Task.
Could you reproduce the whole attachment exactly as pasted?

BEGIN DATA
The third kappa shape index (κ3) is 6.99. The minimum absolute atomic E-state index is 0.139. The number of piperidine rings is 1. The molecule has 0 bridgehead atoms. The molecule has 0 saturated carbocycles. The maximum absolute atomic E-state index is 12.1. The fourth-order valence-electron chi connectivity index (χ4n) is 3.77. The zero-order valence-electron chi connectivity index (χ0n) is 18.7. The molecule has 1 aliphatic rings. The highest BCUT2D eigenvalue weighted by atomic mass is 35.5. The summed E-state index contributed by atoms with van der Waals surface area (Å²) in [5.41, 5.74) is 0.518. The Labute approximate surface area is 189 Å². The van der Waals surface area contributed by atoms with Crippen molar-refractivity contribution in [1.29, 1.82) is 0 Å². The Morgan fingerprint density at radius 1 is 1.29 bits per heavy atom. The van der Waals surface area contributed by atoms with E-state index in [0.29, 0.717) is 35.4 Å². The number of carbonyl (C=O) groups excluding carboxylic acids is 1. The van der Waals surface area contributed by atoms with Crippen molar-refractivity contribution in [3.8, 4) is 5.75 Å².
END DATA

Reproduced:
The third kappa shape index (κ3) is 6.99. The minimum absolute atomic E-state index is 0.139. The number of piperidine rings is 1. The molecule has 0 bridgehead atoms. The molecule has 0 saturated carbocycles. The maximum absolute atomic E-state index is 12.1. The fourth-order valence-electron chi connectivity index (χ4n) is 3.77. The zero-order valence-electron chi connectivity index (χ0n) is 18.7. The molecule has 1 aliphatic rings. The highest BCUT2D eigenvalue weighted by atomic mass is 35.5. The summed E-state index contributed by atoms with van der Waals surface area (Å²) in [5.41, 5.74) is 0.518. The Labute approximate surface area is 189 Å². The van der Waals surface area contributed by atoms with Crippen molar-refractivity contribution in [1.29, 1.82) is 0 Å². The Morgan fingerprint density at radius 1 is 1.29 bits per heavy atom. The van der Waals surface area contributed by atoms with E-state index in [0.29, 0.717) is 35.4 Å². The number of carbonyl (C=O) groups excluding carboxylic acids is 1. The van der Waals surface area contributed by atoms with Crippen molar-refractivity contribution in [3.8, 4) is 5.75 Å².